Long-suffering sports devotion can be so uninspiring that it's endearing.
Sad-sack supporters of the Chicago Cubs or even the Sacramento Kings at least get a certain amount of that kind of credit.
The Los Angeles Clippers, though, have never been lovable losers.
They've just been losers…and even before owner Donald Sterling revealed himself unequivocally as loathsome to the masses, Clippers fans knew their leader was shameful and just tried their best to ignore it.
So now that we've reached this point—when the Clippers can fairly exhale for a moment with a 3-1 second-round series lead on the Houston Rockets and rightly grin when looking around the NBA playoff landscape with favored teams from Golden State, Cleveland, Chicago and Atlanta truly vulnerable—not many people are stopping to be happy for Clippers fans.
Well, whatever their shadowy reasons for sticking with a struggling club over the years, Clippers fans don't have to fool themselves right now.
Their path to the NBA title is wholly realistic.
Besides now getting three chances to close out the Rockets after a 128-95 victory Sunday, the Clippers, in what would be their first-ever Western Conference Finals, can envision meeting the Memphis Grizzlies instead of the Warriors.
The Grizzlies lead their series against the top-seeded Warriors entering Game 4 in Memphis on Monday night. And the Clippers' shaky pedigree would be offset by Memphis' own novelty: The Grizzlies' only West finals appearance was a sweep by the San Antonio Spurs two years back.
According to Vegas Insider, Golden State is still expected to win it all, but the Clippers even before routing Houston on Sunday were the same 5-to-1 next-best bets for the title as the Cavaliers or Bulls (and now sit at 4-to-1).
This is getting real.
And just to give the long-suffering even more pep in their step, here's more hard truth that is uncommonly warm:
Winning this particular NBA championship would be transformational for the Clippers.
To win the very year after the team banished Sterling would be a story for the ages. It'd feel like good over evil. As new Clippers owner Steve Ballmer rightly told Bleacher Report before the season, there is an inherent lean to "root for this team based upon the fact that people in America aspire for the place to be better than the environment these guys were in."
For the Clippers to win this title would galvanize that feeling into something memorable in only a positive way. It would count far more than your average championship, which is certainly what the Clippers need to build their fanbase.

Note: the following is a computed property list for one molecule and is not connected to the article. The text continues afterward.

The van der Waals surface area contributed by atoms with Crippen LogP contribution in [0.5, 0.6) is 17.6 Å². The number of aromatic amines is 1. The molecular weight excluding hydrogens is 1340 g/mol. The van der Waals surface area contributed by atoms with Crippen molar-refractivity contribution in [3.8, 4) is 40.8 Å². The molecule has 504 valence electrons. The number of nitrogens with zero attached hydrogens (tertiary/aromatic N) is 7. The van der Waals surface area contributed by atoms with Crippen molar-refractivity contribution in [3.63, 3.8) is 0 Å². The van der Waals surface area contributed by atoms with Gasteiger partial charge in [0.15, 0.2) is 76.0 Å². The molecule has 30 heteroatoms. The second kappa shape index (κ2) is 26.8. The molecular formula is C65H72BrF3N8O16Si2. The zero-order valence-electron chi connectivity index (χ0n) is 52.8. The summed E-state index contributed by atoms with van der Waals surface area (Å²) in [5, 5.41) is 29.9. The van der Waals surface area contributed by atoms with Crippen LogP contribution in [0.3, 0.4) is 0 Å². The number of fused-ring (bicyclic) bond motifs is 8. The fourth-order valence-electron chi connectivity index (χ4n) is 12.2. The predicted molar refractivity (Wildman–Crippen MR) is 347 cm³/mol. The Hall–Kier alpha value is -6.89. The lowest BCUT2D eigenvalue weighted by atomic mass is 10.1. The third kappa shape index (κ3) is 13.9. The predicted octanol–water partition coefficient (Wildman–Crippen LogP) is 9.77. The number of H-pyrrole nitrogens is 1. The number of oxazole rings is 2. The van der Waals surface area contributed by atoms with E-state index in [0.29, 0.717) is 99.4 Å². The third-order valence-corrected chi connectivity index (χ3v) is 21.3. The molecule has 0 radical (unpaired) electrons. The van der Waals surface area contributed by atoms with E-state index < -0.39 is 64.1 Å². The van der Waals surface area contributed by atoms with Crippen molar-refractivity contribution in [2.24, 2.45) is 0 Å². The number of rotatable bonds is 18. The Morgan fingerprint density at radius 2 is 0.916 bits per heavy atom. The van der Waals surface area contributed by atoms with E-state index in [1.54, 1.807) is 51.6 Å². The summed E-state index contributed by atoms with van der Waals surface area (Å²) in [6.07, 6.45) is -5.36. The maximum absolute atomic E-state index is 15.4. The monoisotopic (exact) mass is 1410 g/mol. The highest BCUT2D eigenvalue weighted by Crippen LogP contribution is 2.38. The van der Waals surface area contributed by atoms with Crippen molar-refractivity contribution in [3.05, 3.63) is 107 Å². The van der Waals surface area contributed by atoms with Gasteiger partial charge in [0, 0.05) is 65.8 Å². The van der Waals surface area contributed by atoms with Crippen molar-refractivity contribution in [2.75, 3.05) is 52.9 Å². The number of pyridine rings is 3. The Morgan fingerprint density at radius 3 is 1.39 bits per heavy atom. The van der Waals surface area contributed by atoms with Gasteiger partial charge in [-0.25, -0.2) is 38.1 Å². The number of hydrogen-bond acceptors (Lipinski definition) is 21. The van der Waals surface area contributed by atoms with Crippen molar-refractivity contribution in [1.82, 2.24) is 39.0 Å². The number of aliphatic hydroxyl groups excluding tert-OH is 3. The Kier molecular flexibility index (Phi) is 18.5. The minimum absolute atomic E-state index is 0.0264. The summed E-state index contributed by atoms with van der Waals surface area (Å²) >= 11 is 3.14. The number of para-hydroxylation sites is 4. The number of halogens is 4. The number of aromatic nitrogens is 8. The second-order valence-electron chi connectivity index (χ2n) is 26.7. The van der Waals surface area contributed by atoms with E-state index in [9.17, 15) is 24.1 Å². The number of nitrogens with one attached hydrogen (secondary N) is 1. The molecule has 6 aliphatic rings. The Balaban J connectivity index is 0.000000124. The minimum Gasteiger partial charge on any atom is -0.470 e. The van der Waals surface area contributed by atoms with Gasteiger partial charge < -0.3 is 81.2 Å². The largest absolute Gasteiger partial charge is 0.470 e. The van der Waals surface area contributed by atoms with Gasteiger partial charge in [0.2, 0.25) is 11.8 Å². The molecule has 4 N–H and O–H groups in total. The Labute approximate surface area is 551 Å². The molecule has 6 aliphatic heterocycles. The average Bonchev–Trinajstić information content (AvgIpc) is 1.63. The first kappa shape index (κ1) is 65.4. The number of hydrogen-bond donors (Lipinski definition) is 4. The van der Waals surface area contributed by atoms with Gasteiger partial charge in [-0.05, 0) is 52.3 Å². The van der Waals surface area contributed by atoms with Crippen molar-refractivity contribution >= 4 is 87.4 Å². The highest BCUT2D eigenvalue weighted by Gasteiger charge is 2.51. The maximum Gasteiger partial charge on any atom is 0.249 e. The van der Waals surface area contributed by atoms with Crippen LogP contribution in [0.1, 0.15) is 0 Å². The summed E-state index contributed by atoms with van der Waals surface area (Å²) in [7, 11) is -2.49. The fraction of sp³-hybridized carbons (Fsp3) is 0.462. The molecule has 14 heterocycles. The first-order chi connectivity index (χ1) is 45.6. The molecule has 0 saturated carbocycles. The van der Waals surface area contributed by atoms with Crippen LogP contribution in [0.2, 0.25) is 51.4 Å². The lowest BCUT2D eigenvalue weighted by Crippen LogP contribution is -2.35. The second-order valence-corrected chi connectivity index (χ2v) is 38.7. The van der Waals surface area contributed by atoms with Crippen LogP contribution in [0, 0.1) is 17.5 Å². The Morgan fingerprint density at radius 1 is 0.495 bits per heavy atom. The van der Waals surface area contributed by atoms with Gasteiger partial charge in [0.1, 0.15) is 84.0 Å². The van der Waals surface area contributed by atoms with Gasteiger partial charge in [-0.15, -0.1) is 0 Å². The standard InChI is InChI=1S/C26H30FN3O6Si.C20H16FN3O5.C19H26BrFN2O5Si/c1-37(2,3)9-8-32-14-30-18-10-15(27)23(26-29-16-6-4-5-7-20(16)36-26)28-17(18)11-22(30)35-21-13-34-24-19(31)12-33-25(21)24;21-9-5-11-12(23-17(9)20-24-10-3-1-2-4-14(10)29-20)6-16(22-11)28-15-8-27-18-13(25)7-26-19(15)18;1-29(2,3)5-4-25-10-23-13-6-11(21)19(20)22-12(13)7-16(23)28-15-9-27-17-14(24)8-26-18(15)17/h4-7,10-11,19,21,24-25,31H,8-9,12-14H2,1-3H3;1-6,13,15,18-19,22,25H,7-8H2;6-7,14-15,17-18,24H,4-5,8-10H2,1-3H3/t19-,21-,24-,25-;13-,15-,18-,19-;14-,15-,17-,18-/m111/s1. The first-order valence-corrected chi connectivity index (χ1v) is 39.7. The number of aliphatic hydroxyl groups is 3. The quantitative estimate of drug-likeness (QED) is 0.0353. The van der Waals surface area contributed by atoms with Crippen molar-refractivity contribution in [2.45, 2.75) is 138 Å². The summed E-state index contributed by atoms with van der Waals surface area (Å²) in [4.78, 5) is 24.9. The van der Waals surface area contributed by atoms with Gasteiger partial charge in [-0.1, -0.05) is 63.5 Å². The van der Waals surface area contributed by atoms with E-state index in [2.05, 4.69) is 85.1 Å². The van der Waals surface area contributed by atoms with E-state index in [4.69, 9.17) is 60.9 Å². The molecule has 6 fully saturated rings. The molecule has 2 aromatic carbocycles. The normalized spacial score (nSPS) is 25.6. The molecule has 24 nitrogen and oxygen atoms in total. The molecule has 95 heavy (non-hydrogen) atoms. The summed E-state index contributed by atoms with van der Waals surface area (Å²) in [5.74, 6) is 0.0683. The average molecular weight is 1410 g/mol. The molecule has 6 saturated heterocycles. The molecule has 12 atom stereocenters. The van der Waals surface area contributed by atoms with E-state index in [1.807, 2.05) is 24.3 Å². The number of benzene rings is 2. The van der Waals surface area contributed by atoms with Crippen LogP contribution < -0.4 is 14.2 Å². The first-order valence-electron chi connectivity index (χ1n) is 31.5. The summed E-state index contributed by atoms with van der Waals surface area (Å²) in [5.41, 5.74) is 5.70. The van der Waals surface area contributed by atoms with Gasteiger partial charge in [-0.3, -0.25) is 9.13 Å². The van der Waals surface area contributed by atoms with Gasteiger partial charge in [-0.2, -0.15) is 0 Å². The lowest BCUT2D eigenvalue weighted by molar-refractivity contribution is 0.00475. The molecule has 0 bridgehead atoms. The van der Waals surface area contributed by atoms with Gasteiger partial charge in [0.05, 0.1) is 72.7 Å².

Even with the Lakers staggering in Kobe Bryant's final years, the Clippers are nowhere near being noticed in the surf, sand and celebrity cycle of Southern California's films, freeways and football hope. That recent Twitter NBA fan map showed the Lakers owning more U.S. counties than any other team…and the Clippers being the only franchise owning none.
As good as the Clippers have been for a while now, they need massive change. They now have Ballmer, America's wealthiest sports owner, to fund the pursuit of legitimacy, in addition to Doc Rivers, who beat those Lakers to win the 2008 NBA Finals.
But covering the Lakers' championship banners inside Staples Center during Clippers games is one thing. Winning your own is another.
Being acceptable is good. Being embraceable takes much more.
This season is an awesome opportunity for the Clippers to kick-start massive change where it really matters: on the court.
It might take the Warriors' jump-shooters being worse than DeAndre Jordan from the foul line, and it figures to require J.J. Redick, Jamal Crawford, Glen Davis and Austin Rivers to be flat-out better than expected (especially on defense) in the coming weeks.
But the possibilities are becoming clear.
As valiant as Chris Paul's effort and winning shot were to sink the defending champion San Antonio Spurs in Game 7 of the opening round, his reputation isn't changed yet. Even if he advances past the second round for the first time in his career, Paul won't fully register as a winner unless he has a crowning moment.
The same goes for the Clippers…except two billion times more.
They didn't win their first playoff series in L.A. until 2006.
If they now win their first championship fewer than 10 years later—right after leaping racism in a single Blake Griffin bound—all of a sudden they look like specialists in change.
And in today's marketplace, we want to believe quick change is possible.
As much as long-suffering Clippers fans know the struggle, there's reason to believe right now.
Kevin Ding covers the NBA for Bleacher Report. Follow him on Twitter @KevinDing.